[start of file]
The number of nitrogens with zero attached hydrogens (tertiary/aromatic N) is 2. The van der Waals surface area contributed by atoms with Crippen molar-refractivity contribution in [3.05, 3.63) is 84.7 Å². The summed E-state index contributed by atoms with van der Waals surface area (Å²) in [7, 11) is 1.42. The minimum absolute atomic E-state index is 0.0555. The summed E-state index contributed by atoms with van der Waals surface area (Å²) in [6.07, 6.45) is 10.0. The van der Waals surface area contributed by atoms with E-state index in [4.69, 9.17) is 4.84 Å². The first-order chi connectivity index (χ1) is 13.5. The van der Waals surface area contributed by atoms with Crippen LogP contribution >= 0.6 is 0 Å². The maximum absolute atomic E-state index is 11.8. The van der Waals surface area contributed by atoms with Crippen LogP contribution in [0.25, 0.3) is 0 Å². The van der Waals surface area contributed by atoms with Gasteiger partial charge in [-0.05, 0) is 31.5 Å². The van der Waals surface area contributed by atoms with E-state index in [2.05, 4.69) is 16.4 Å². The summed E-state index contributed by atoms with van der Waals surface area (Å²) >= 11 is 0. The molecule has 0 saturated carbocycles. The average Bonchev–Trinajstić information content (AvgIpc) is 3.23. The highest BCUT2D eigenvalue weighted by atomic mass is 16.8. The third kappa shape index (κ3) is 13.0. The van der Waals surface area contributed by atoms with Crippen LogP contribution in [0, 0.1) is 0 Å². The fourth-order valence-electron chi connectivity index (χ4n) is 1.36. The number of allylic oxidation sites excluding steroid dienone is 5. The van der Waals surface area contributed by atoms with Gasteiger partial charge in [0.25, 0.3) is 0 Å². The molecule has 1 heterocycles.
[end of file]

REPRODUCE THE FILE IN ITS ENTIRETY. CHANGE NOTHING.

The number of nitrogens with zero attached hydrogens (tertiary/aromatic N) is 2. The van der Waals surface area contributed by atoms with Crippen molar-refractivity contribution in [3.05, 3.63) is 84.7 Å². The summed E-state index contributed by atoms with van der Waals surface area (Å²) in [7, 11) is 1.42. The minimum absolute atomic E-state index is 0.0555. The summed E-state index contributed by atoms with van der Waals surface area (Å²) in [6.07, 6.45) is 10.0. The van der Waals surface area contributed by atoms with E-state index in [4.69, 9.17) is 4.84 Å². The first-order chi connectivity index (χ1) is 13.5. The van der Waals surface area contributed by atoms with Crippen LogP contribution >= 0.6 is 0 Å². The maximum absolute atomic E-state index is 11.8. The van der Waals surface area contributed by atoms with Crippen LogP contribution in [0.25, 0.3) is 0 Å². The van der Waals surface area contributed by atoms with Gasteiger partial charge in [-0.05, 0) is 31.5 Å². The van der Waals surface area contributed by atoms with E-state index in [2.05, 4.69) is 16.4 Å². The summed E-state index contributed by atoms with van der Waals surface area (Å²) >= 11 is 0. The molecule has 0 saturated carbocycles. The average Bonchev–Trinajstić information content (AvgIpc) is 3.23. The highest BCUT2D eigenvalue weighted by atomic mass is 16.8. The third kappa shape index (κ3) is 13.0. The van der Waals surface area contributed by atoms with Crippen LogP contribution in [0, 0.1) is 0 Å². The fourth-order valence-electron chi connectivity index (χ4n) is 1.36. The number of allylic oxidation sites excluding steroid dienone is 5. The van der Waals surface area contributed by atoms with Gasteiger partial charge in [0.25, 0.3) is 0 Å². The molecule has 1 heterocycles.